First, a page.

Lessons from the frontier of digital labor | KPMG | GLOBAL

Lessons from the frontier of digital labor

Lessons from the frontier of digital labor

How to be well positioned to integrate automation into today’s workforce.

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KPMG in Japan

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The future is already here in Japan. Unique demographics, coupled with a long history of innovation in automation, have put the country ahead of the curve on digital labor. Today Japan is well positioned to integrate automation into its workforce – and not a moment too soon.

Seismic forces

Two seismic forces have converged:

  • There’s less and less human labor available in Japan. The country’s population is aging rapidly and the birth rate has slowed. Facing depopulation, Japan has few domestic growth opportunities.
  • To continue growing, Japanese companies are expanding their operations to Southeast Asia. However, they need to improve productivity, decrease downtime and increase accuracy in the region – all benefits of digital labor.

Companies in Japan are making a point of getting their workers comfortable with digital labor. Part of the task is made easier by sheer familiarity: Japan has the most industrial robots of any country, with an estimated 309,400.1 Only South Korea has a higher ratio of robots to humans.2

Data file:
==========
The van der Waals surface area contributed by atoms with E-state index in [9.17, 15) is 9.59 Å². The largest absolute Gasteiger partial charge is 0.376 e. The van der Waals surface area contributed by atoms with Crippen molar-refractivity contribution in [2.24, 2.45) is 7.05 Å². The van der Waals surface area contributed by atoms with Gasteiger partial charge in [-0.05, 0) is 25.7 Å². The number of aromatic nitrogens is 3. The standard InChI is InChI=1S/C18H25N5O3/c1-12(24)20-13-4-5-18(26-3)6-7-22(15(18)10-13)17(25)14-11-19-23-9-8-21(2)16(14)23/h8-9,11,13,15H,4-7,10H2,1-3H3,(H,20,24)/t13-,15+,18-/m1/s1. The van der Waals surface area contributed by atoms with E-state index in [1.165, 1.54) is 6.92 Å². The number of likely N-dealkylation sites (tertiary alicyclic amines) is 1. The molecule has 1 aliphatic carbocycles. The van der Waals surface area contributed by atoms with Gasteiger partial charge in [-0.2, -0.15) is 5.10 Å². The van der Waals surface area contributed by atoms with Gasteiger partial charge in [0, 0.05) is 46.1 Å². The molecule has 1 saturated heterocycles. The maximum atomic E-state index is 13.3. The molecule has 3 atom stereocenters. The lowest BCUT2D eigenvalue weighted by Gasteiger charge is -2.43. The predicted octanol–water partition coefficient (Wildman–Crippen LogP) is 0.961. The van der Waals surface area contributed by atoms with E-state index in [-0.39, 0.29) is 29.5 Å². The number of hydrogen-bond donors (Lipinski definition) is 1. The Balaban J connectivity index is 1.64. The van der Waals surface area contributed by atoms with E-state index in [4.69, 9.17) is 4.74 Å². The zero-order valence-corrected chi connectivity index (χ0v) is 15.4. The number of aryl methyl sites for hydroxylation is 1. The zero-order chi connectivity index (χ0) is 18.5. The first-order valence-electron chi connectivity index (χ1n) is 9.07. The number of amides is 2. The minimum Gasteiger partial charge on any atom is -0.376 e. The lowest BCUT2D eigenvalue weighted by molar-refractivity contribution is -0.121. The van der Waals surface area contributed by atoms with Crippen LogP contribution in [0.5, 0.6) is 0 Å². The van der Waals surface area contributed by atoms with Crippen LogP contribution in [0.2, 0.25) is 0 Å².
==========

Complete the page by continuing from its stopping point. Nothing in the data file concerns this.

Now the scope of robotic application is rapidly moving from the automation of simple and routine processes, to the automation of less routine processes, to – in just the next few years – highly cognitive automation, where robots will imitate humans in making decisions and processing complex tasks.

Critical issues

As this progression occurs, Japanese companies are asking us to advise them on:

  • Operating model changes. What business processes best lend themselves to automation? Whether it’s procurement or sales or human resources (HR), for instance, the answer will differ for each company. The key is to design a business case that delivers quantifiable benefits in a reasonable period of time. For example, we see a big future for cognitive automation in finance and HR technology, in areas such as compliance.
  • Technology implementation. What are the most effective ways to implement technology on a digital transformation journey? We define a road map and then support the implementation of hundreds of robots for middle- and back-office processes, often within a single company.
  • Change management. In a culture of lifetime employment, what’s the best way to integrate digital labor? Our approach is bottom up – helping employees understand how digital labor can benefit them – rather than top down by management fit. We recommend gradual implementation: managers work with employees to determine the best ways to shift them into new, more value-added positions where possible and provide the necessary training.
  • Minimizing risk. Maintaining quality, managing risk and complying with regulations are top of mind in a digital labor world. Cloud solutions are beginning to be seen as an effective way to minimize operational risk.

Back to the future

Japan’s prowess in robot technology stretches back to the 1950s, when the country made innovation in automated assembly lines a cornerstone of its competitive strategy.

Though the challenges in Japan today are significantly different from those facing other economies, the country can potentially do what it did more than a half-century ago: use its experience with robotics to help educate and lead other countries. From that perspective, advances in digital labor couldn’t be happening at a more auspicious time.

Footnotes

1World Robotics Organization, 2013.

2International Federation of Robotics, Feb. 28, 2013.

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